All businesses (including health care organizations and private practices) need to market their services to attract customers, clients, or patients. Marketing is so important that it is usually part of any successful organization's strategic plan. The effectiveness of marketing designed to develop name recognition and a public perception of quality, value, and trust can determine the organization's ultimate market share and financial viability.
In the Division of Speech Pathology at Cincinnati Children's Hospital, we market our services in many ways. As a result, we are the largest pediatric speech-language pathology program in the country and have a long list of patients waiting for services. From our experience, we suggest several strategies.
Marketing to Potential Referral Sources
We found the following strategies to be effective in reaching out to referral sources:
- Lectures. Offer to speak to physician groups about disorders that they see and we treat. Many physicians do not know about the services we can provide. Certainly, putting a face and personality to your program also helps.
- Handouts and brochures. Provide easy-to-read handouts/brochures at lectures and mail them to potential referral sources. These handouts should include important clinical information but also information on how to refer to your program.
- Surveys. Send a survey to current and potential referring physicians to demonstrate that you care about serving their needs. From our surveys, for example, we learned that physicians do not want long, detailed reports. We changed our report format and let physicians know we responded to their feedback.
- Personal visits. Set up 15-minute meetings with physician practices. Give them brochures and discuss the types of patients that are appropriate to refer.
- Letters. Send an annual letter to professionals who are current or potential referral sources. Include a brochure that describes your services and gives guidelines for referrals and a phone number for physicians to call if they have a question, are concerned about a patient, or need patient handouts.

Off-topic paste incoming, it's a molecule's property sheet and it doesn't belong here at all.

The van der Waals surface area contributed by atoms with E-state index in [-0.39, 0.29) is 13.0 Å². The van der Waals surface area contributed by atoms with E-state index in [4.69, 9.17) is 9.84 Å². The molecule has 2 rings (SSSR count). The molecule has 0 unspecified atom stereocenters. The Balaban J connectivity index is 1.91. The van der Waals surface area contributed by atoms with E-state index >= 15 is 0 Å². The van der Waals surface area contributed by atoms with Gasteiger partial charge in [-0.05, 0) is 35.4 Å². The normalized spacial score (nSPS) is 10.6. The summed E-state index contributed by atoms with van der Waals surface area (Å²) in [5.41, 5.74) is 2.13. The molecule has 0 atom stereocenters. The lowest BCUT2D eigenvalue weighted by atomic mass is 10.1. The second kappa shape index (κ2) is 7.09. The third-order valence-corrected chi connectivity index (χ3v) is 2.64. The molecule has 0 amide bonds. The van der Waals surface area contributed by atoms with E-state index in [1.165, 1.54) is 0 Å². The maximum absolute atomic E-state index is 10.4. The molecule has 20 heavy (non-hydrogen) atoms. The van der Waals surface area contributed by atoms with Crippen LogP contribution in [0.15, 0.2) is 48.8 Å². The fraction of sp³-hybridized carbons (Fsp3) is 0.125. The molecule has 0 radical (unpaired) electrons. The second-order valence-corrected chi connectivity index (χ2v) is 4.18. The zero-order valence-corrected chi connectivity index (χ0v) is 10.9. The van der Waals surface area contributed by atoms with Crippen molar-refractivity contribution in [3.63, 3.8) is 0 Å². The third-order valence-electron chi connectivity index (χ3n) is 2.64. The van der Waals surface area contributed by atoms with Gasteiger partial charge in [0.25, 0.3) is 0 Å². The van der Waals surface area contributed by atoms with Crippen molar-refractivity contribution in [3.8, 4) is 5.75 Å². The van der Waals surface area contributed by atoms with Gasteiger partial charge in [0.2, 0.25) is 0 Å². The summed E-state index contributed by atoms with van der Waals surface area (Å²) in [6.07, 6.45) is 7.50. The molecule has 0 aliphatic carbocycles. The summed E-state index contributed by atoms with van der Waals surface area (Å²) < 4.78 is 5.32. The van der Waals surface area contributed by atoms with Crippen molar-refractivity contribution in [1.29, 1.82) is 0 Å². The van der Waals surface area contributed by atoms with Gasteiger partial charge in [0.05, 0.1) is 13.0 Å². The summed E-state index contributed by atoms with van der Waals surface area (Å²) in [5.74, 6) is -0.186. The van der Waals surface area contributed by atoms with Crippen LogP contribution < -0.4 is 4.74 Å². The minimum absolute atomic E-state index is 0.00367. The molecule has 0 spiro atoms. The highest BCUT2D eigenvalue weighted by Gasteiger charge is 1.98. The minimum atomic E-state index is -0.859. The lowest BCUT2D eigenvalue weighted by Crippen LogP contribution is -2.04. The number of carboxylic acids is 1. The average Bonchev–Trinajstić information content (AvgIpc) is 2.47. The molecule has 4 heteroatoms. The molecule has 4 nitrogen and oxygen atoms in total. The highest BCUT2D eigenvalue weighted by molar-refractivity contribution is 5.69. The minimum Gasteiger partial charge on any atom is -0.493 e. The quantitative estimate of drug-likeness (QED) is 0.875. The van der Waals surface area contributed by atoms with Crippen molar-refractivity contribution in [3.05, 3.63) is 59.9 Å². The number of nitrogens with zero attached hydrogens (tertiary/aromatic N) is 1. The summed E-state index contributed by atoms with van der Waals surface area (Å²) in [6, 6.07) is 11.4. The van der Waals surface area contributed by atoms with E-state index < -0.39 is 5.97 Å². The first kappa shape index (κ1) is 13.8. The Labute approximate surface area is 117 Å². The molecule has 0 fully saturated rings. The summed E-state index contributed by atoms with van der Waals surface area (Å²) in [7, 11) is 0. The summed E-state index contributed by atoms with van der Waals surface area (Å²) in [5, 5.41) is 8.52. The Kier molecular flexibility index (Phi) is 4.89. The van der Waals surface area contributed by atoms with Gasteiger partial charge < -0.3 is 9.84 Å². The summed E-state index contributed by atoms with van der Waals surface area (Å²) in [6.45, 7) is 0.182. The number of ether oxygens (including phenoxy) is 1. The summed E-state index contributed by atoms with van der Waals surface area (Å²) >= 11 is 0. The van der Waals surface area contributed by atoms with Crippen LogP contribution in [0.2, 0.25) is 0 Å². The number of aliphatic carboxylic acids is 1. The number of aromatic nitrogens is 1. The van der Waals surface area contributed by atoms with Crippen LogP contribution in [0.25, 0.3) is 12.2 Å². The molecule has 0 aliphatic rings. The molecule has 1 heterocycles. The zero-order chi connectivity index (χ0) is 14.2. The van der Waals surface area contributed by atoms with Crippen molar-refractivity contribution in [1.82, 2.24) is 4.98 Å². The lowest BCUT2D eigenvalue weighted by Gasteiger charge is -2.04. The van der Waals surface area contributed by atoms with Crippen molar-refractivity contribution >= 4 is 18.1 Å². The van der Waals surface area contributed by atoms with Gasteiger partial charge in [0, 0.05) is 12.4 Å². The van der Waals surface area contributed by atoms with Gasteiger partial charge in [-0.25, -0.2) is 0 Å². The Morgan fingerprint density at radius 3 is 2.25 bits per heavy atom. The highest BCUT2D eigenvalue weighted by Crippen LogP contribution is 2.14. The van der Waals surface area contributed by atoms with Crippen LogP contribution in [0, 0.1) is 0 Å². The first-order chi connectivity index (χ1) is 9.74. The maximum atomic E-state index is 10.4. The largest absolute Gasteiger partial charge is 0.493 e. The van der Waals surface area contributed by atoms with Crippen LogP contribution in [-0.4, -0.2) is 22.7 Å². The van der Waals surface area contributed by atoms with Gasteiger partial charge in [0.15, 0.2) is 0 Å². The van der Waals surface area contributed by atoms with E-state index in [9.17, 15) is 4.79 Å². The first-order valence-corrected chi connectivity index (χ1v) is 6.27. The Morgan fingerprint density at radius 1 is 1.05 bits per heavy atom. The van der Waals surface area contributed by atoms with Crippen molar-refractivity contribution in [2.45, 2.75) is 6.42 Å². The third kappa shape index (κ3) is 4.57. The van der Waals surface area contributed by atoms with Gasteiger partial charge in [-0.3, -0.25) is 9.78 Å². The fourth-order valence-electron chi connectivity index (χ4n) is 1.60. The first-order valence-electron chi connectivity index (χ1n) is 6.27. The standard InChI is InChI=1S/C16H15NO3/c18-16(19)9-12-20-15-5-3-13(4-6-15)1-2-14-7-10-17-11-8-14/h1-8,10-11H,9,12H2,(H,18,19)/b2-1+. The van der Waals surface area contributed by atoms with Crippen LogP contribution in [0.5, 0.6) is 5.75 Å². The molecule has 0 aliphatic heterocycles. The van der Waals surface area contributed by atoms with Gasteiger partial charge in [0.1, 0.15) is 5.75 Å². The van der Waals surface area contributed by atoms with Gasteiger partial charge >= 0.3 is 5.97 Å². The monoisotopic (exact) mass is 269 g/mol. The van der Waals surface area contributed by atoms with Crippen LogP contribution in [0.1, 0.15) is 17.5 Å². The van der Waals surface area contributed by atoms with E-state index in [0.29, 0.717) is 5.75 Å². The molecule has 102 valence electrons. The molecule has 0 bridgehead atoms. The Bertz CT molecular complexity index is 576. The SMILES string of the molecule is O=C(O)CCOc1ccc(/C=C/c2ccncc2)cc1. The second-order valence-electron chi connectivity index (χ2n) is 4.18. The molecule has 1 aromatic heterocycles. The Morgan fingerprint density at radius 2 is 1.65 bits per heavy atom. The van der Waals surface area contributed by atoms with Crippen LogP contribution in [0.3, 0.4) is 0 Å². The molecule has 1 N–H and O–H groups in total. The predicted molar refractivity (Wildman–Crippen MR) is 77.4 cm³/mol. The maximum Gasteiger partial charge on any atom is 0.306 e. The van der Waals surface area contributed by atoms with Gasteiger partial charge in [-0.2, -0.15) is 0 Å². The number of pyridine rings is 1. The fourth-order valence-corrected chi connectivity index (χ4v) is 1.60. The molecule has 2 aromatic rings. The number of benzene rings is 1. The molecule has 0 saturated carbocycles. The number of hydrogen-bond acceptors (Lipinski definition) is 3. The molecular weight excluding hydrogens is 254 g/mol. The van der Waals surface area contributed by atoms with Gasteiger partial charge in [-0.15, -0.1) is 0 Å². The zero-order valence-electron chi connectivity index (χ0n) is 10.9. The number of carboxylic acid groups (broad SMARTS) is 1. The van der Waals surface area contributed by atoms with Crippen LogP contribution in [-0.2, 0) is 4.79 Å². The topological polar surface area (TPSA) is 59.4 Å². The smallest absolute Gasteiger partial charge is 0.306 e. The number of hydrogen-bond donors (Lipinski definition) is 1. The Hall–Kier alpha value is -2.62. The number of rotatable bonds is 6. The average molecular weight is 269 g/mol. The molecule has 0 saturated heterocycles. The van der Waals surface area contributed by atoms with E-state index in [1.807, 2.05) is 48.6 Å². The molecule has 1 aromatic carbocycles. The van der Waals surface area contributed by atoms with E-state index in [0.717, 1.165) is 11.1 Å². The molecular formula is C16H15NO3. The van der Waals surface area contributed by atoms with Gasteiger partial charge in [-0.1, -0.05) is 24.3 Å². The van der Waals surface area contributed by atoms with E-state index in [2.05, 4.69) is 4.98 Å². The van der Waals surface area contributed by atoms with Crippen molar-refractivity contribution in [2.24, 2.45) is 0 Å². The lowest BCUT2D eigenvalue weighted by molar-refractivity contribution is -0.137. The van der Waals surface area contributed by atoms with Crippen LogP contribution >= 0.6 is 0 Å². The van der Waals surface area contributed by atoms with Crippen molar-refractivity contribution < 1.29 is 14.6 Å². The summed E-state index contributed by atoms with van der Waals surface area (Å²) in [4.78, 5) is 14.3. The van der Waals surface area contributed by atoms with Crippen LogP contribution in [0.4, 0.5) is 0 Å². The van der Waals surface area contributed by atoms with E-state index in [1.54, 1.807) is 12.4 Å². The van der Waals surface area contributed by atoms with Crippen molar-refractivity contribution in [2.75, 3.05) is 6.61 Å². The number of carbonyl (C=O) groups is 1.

- Web site. Include material on your Web site that describes your services and provides information for physicians and families. We find that people are more likely to seek services if they find helpful information on our Web site.
- Media coverage. Look for every opportunity to obtain publicity about your program. Although television and newspaper coverage may be hard to get, it is relatively easy to place an article in a physician's monthly newsletter or on the hospital's Intranet.
Marketing to Potential Patients
The following two strategies worked well in raising awareness of our services to potential patients:
- Free screenings. Free or low-cost screenings advertised through the media often provide an ongoing source of new patients.
- Events. Partner with another business or organization to host a mutually beneficial event. Through a partnership with local bookstores, for example, we offer a free program about using books to stimulate language development; in return, the bookstore attracts more people to the store. We offer a valuable service, and we receive free publicity and books.
Marketing your program doesn't require a billboard on the expressway or a sign on a bus. Instead, marketing typically involves direct communication with potential patients or referral sources. Marketing can be done while serving others and, therefore, has more credibility and value than advertising. Regardless of the size of your program or budget, marketing should always be part of your strategic plan.